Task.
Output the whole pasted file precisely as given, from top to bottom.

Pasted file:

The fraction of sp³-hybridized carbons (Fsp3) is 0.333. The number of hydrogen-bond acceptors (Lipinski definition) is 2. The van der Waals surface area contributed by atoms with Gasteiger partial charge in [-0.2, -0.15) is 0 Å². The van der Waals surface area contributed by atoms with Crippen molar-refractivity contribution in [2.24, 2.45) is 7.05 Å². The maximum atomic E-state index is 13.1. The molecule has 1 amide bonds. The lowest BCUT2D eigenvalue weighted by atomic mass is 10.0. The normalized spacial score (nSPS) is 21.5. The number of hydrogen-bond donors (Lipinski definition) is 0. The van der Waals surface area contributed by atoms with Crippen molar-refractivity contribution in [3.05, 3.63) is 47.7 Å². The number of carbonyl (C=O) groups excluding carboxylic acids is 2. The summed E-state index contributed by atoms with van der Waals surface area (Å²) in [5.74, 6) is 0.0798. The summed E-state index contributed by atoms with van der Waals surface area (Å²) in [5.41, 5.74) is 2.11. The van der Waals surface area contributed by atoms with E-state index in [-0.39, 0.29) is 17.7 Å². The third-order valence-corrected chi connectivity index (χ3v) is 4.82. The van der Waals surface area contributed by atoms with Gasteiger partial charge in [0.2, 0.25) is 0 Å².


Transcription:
The fraction of sp³-hybridized carbons (Fsp3) is 0.333. The number of hydrogen-bond acceptors (Lipinski definition) is 2. The van der Waals surface area contributed by atoms with Gasteiger partial charge in [-0.2, -0.15) is 0 Å². The van der Waals surface area contributed by atoms with Crippen molar-refractivity contribution in [2.24, 2.45) is 7.05 Å². The maximum atomic E-state index is 13.1. The molecule has 1 amide bonds. The lowest BCUT2D eigenvalue weighted by atomic mass is 10.0. The normalized spacial score (nSPS) is 21.5. The number of hydrogen-bond donors (Lipinski definition) is 0. The van der Waals surface area contributed by atoms with Crippen molar-refractivity contribution in [3.05, 3.63) is 47.7 Å². The number of carbonyl (C=O) groups excluding carboxylic acids is 2. The summed E-state index contributed by atoms with van der Waals surface area (Å²) in [5.74, 6) is 0.0798. The summed E-state index contributed by atoms with van der Waals surface area (Å²) in [5.41, 5.74) is 2.11. The van der Waals surface area contributed by atoms with E-state index in [-0.39, 0.29) is 17.7 Å². The third-order valence-corrected chi connectivity index (χ3v) is 4.82. The van der Waals surface area contributed by atoms with Gasteiger partial charge in [0.2, 0.25) is 0 Å².